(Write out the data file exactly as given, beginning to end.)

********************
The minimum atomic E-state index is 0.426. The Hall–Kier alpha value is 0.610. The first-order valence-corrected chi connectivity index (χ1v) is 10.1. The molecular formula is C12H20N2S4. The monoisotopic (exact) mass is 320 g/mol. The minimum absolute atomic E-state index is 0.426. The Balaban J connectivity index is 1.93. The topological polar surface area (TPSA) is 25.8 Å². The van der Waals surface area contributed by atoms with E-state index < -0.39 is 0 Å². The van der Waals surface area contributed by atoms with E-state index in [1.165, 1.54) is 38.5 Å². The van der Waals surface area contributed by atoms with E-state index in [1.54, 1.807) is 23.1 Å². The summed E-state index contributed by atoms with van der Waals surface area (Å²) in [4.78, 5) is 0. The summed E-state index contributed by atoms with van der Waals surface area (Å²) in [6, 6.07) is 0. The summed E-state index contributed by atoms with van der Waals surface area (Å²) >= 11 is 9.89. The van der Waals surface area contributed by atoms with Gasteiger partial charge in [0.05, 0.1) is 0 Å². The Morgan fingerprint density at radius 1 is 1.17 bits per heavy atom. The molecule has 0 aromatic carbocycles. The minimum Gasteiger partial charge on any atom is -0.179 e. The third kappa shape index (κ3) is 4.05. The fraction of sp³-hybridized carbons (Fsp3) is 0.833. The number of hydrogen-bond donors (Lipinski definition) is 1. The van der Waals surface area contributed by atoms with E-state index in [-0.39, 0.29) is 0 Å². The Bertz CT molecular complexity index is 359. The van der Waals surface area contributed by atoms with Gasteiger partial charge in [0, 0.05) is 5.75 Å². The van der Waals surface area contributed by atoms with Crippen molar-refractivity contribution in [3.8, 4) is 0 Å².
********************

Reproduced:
The minimum atomic E-state index is 0.426. The Hall–Kier alpha value is 0.610. The first-order valence-corrected chi connectivity index (χ1v) is 10.1. The molecular formula is C12H20N2S4. The monoisotopic (exact) mass is 320 g/mol. The minimum absolute atomic E-state index is 0.426. The Balaban J connectivity index is 1.93. The topological polar surface area (TPSA) is 25.8 Å². The van der Waals surface area contributed by atoms with E-state index < -0.39 is 0 Å². The van der Waals surface area contributed by atoms with E-state index in [1.165, 1.54) is 38.5 Å². The van der Waals surface area contributed by atoms with E-state index in [1.54, 1.807) is 23.1 Å². The summed E-state index contributed by atoms with van der Waals surface area (Å²) in [4.78, 5) is 0. The summed E-state index contributed by atoms with van der Waals surface area (Å²) in [6, 6.07) is 0. The summed E-state index contributed by atoms with van der Waals surface area (Å²) >= 11 is 9.89. The van der Waals surface area contributed by atoms with Gasteiger partial charge in [0.05, 0.1) is 0 Å². The Morgan fingerprint density at radius 1 is 1.17 bits per heavy atom. The molecule has 0 aromatic carbocycles. The minimum Gasteiger partial charge on any atom is -0.179 e. The third kappa shape index (κ3) is 4.05. The fraction of sp³-hybridized carbons (Fsp3) is 0.833. The number of hydrogen-bond donors (Lipinski definition) is 1. The van der Waals surface area contributed by atoms with E-state index in [-0.39, 0.29) is 0 Å². The Bertz CT molecular complexity index is 359. The van der Waals surface area contributed by atoms with Gasteiger partial charge in [0, 0.05) is 5.75 Å². The van der Waals surface area contributed by atoms with Crippen molar-refractivity contribution in [3.8, 4) is 0 Å².